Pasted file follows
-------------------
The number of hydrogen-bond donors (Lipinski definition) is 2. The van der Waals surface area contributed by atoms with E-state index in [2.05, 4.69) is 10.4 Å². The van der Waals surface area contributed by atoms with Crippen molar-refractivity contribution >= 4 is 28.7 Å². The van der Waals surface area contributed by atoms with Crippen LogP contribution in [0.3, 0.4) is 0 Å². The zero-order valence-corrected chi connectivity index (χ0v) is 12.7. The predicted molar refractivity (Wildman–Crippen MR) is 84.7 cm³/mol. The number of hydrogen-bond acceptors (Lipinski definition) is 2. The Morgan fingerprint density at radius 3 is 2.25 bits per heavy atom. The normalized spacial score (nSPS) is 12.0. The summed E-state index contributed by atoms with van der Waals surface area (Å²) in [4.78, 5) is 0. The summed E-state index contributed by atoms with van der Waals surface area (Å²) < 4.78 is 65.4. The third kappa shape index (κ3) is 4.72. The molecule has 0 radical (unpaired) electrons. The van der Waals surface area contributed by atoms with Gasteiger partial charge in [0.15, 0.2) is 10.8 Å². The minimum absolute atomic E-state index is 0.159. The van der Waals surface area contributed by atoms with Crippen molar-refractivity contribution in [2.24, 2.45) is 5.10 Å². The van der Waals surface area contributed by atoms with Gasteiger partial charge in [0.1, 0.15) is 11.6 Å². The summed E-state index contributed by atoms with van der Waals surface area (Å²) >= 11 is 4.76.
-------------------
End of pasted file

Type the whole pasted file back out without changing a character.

The number of hydrogen-bond donors (Lipinski definition) is 2. The van der Waals surface area contributed by atoms with E-state index in [2.05, 4.69) is 10.4 Å². The van der Waals surface area contributed by atoms with Crippen molar-refractivity contribution >= 4 is 28.7 Å². The van der Waals surface area contributed by atoms with Crippen LogP contribution in [0.3, 0.4) is 0 Å². The zero-order valence-corrected chi connectivity index (χ0v) is 12.7. The predicted molar refractivity (Wildman–Crippen MR) is 84.7 cm³/mol. The number of hydrogen-bond acceptors (Lipinski definition) is 2. The Morgan fingerprint density at radius 3 is 2.25 bits per heavy atom. The normalized spacial score (nSPS) is 12.0. The summed E-state index contributed by atoms with van der Waals surface area (Å²) in [4.78, 5) is 0. The summed E-state index contributed by atoms with van der Waals surface area (Å²) < 4.78 is 65.4. The third kappa shape index (κ3) is 4.72. The molecule has 0 radical (unpaired) electrons. The van der Waals surface area contributed by atoms with Gasteiger partial charge in [0.15, 0.2) is 10.8 Å². The minimum absolute atomic E-state index is 0.159. The van der Waals surface area contributed by atoms with Crippen molar-refractivity contribution in [2.24, 2.45) is 5.10 Å². The van der Waals surface area contributed by atoms with Gasteiger partial charge in [0.1, 0.15) is 11.6 Å². The summed E-state index contributed by atoms with van der Waals surface area (Å²) >= 11 is 4.76.